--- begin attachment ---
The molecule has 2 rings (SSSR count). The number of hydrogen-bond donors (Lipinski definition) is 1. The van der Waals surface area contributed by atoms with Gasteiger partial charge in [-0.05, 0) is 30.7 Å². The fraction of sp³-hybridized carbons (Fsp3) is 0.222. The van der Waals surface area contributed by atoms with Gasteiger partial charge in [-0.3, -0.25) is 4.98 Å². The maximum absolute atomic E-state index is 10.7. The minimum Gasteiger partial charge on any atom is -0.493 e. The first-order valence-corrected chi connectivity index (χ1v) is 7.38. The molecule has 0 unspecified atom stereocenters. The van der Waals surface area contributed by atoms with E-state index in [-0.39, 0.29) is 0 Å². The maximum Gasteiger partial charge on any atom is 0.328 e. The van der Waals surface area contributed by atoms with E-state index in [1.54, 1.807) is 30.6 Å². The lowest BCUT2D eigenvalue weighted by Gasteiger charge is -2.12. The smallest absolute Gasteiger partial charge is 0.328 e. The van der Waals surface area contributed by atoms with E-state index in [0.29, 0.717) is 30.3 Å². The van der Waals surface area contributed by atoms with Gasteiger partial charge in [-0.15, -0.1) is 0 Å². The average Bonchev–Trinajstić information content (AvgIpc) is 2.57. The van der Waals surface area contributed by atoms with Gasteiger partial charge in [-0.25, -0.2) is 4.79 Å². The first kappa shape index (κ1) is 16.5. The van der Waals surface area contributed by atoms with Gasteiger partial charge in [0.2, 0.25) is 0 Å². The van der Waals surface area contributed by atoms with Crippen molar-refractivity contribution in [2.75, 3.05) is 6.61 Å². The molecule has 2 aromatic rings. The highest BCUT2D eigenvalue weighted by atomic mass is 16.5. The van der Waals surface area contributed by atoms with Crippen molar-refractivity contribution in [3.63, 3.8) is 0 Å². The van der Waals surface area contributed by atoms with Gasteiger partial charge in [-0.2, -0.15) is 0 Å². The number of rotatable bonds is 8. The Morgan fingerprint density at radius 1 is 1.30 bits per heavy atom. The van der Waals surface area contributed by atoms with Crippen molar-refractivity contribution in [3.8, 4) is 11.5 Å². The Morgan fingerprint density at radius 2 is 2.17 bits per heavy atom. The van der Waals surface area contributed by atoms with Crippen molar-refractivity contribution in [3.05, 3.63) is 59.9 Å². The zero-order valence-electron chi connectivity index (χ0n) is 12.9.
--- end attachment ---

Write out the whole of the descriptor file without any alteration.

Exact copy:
The molecule has 2 rings (SSSR count). The number of hydrogen-bond donors (Lipinski definition) is 1. The van der Waals surface area contributed by atoms with Gasteiger partial charge in [-0.05, 0) is 30.7 Å². The fraction of sp³-hybridized carbons (Fsp3) is 0.222. The van der Waals surface area contributed by atoms with Gasteiger partial charge in [-0.3, -0.25) is 4.98 Å². The maximum absolute atomic E-state index is 10.7. The minimum Gasteiger partial charge on any atom is -0.493 e. The first-order valence-corrected chi connectivity index (χ1v) is 7.38. The molecule has 0 unspecified atom stereocenters. The van der Waals surface area contributed by atoms with E-state index in [-0.39, 0.29) is 0 Å². The maximum Gasteiger partial charge on any atom is 0.328 e. The van der Waals surface area contributed by atoms with E-state index in [1.54, 1.807) is 30.6 Å². The lowest BCUT2D eigenvalue weighted by Gasteiger charge is -2.12. The smallest absolute Gasteiger partial charge is 0.328 e. The van der Waals surface area contributed by atoms with E-state index in [0.29, 0.717) is 30.3 Å². The van der Waals surface area contributed by atoms with Gasteiger partial charge in [-0.15, -0.1) is 0 Å². The average Bonchev–Trinajstić information content (AvgIpc) is 2.57. The van der Waals surface area contributed by atoms with Gasteiger partial charge in [-0.25, -0.2) is 4.79 Å². The first kappa shape index (κ1) is 16.5. The van der Waals surface area contributed by atoms with Gasteiger partial charge in [0.2, 0.25) is 0 Å². The van der Waals surface area contributed by atoms with Crippen molar-refractivity contribution in [2.75, 3.05) is 6.61 Å². The molecule has 2 aromatic rings. The highest BCUT2D eigenvalue weighted by atomic mass is 16.5. The van der Waals surface area contributed by atoms with Crippen molar-refractivity contribution in [3.63, 3.8) is 0 Å². The van der Waals surface area contributed by atoms with Gasteiger partial charge in [-0.2, -0.15) is 0 Å². The number of rotatable bonds is 8. The Morgan fingerprint density at radius 1 is 1.30 bits per heavy atom. The van der Waals surface area contributed by atoms with Crippen molar-refractivity contribution in [3.8, 4) is 11.5 Å². The Morgan fingerprint density at radius 2 is 2.17 bits per heavy atom. The van der Waals surface area contributed by atoms with Crippen molar-refractivity contribution in [3.05, 3.63) is 59.9 Å². The zero-order valence-electron chi connectivity index (χ0n) is 12.9.